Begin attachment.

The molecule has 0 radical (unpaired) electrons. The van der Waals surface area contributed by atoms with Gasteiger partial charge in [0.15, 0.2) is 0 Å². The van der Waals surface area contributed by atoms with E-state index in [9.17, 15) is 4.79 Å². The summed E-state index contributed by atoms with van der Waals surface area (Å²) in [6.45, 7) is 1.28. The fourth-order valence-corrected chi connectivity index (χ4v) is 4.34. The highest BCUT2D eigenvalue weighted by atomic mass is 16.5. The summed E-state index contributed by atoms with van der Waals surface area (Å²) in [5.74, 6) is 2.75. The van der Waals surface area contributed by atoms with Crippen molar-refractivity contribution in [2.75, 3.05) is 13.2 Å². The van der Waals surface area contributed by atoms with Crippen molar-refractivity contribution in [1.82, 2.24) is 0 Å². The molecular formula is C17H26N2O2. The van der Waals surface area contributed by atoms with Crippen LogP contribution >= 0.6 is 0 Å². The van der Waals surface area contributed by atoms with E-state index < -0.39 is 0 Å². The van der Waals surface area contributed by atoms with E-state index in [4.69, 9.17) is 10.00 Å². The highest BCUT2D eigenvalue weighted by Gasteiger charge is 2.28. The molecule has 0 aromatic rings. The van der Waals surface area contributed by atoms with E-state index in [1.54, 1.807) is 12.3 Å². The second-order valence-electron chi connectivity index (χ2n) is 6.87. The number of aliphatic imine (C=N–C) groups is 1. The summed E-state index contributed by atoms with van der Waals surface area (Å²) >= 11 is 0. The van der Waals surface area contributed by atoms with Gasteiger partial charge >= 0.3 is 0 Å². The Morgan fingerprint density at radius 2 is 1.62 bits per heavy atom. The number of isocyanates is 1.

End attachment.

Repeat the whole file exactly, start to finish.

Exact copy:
The molecule has 0 radical (unpaired) electrons. The van der Waals surface area contributed by atoms with Gasteiger partial charge in [0.15, 0.2) is 0 Å². The van der Waals surface area contributed by atoms with E-state index in [9.17, 15) is 4.79 Å². The summed E-state index contributed by atoms with van der Waals surface area (Å²) in [6.45, 7) is 1.28. The fourth-order valence-corrected chi connectivity index (χ4v) is 4.34. The highest BCUT2D eigenvalue weighted by atomic mass is 16.5. The summed E-state index contributed by atoms with van der Waals surface area (Å²) in [5.74, 6) is 2.75. The van der Waals surface area contributed by atoms with Crippen molar-refractivity contribution in [2.75, 3.05) is 13.2 Å². The van der Waals surface area contributed by atoms with Crippen molar-refractivity contribution in [1.82, 2.24) is 0 Å². The molecular formula is C17H26N2O2. The van der Waals surface area contributed by atoms with Crippen LogP contribution >= 0.6 is 0 Å². The van der Waals surface area contributed by atoms with E-state index < -0.39 is 0 Å². The van der Waals surface area contributed by atoms with E-state index in [4.69, 9.17) is 10.00 Å². The highest BCUT2D eigenvalue weighted by Gasteiger charge is 2.28. The molecule has 0 aromatic rings. The van der Waals surface area contributed by atoms with E-state index in [1.54, 1.807) is 12.3 Å². The second-order valence-electron chi connectivity index (χ2n) is 6.87. The number of aliphatic imine (C=N–C) groups is 1. The summed E-state index contributed by atoms with van der Waals surface area (Å²) >= 11 is 0. The van der Waals surface area contributed by atoms with Gasteiger partial charge >= 0.3 is 0 Å². The Morgan fingerprint density at radius 2 is 1.62 bits per heavy atom. The number of isocyanates is 1.